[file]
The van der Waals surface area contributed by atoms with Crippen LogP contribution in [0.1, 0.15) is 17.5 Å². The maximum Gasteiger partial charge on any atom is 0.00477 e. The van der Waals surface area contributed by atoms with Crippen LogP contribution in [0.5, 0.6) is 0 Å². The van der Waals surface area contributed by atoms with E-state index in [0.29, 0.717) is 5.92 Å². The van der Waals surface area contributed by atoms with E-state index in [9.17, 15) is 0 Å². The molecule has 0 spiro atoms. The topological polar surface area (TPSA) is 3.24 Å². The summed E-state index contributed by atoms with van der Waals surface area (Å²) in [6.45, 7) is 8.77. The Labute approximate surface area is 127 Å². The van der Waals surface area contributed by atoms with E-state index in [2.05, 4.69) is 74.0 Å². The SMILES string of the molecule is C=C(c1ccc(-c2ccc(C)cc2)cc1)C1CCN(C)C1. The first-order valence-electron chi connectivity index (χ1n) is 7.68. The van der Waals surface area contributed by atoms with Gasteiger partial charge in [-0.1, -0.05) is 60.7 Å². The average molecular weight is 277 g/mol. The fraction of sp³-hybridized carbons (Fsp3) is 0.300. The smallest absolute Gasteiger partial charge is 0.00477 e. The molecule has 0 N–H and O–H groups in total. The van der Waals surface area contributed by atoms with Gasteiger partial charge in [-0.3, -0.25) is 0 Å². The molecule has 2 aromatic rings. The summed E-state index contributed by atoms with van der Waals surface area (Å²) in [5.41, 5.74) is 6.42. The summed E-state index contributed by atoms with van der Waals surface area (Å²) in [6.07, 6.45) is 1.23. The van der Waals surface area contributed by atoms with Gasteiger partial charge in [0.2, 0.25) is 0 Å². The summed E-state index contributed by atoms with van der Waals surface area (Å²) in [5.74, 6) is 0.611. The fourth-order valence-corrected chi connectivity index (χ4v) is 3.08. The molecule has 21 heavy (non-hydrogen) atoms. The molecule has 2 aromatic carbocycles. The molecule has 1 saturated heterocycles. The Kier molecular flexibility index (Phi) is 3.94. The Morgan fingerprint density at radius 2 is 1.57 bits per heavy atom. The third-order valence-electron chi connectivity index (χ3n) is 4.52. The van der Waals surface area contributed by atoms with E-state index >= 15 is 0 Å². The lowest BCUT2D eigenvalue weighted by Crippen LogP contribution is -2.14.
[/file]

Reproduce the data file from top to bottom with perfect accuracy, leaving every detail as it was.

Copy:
The van der Waals surface area contributed by atoms with Crippen LogP contribution in [0.1, 0.15) is 17.5 Å². The maximum Gasteiger partial charge on any atom is 0.00477 e. The van der Waals surface area contributed by atoms with Crippen LogP contribution in [0.5, 0.6) is 0 Å². The van der Waals surface area contributed by atoms with E-state index in [0.29, 0.717) is 5.92 Å². The van der Waals surface area contributed by atoms with E-state index in [9.17, 15) is 0 Å². The molecule has 0 spiro atoms. The topological polar surface area (TPSA) is 3.24 Å². The summed E-state index contributed by atoms with van der Waals surface area (Å²) in [6.45, 7) is 8.77. The Labute approximate surface area is 127 Å². The van der Waals surface area contributed by atoms with E-state index in [2.05, 4.69) is 74.0 Å². The SMILES string of the molecule is C=C(c1ccc(-c2ccc(C)cc2)cc1)C1CCN(C)C1. The first-order valence-electron chi connectivity index (χ1n) is 7.68. The van der Waals surface area contributed by atoms with Gasteiger partial charge in [-0.1, -0.05) is 60.7 Å². The average molecular weight is 277 g/mol. The fraction of sp³-hybridized carbons (Fsp3) is 0.300. The smallest absolute Gasteiger partial charge is 0.00477 e. The molecule has 0 N–H and O–H groups in total. The van der Waals surface area contributed by atoms with Gasteiger partial charge in [-0.3, -0.25) is 0 Å². The molecule has 2 aromatic rings. The summed E-state index contributed by atoms with van der Waals surface area (Å²) in [5.41, 5.74) is 6.42. The summed E-state index contributed by atoms with van der Waals surface area (Å²) in [6.07, 6.45) is 1.23. The van der Waals surface area contributed by atoms with Gasteiger partial charge in [0.2, 0.25) is 0 Å². The summed E-state index contributed by atoms with van der Waals surface area (Å²) in [5.74, 6) is 0.611. The fourth-order valence-corrected chi connectivity index (χ4v) is 3.08. The molecule has 21 heavy (non-hydrogen) atoms. The molecule has 2 aromatic carbocycles. The molecule has 1 saturated heterocycles. The Kier molecular flexibility index (Phi) is 3.94. The Morgan fingerprint density at radius 2 is 1.57 bits per heavy atom. The third-order valence-electron chi connectivity index (χ3n) is 4.52. The van der Waals surface area contributed by atoms with E-state index >= 15 is 0 Å². The lowest BCUT2D eigenvalue weighted by Crippen LogP contribution is -2.14.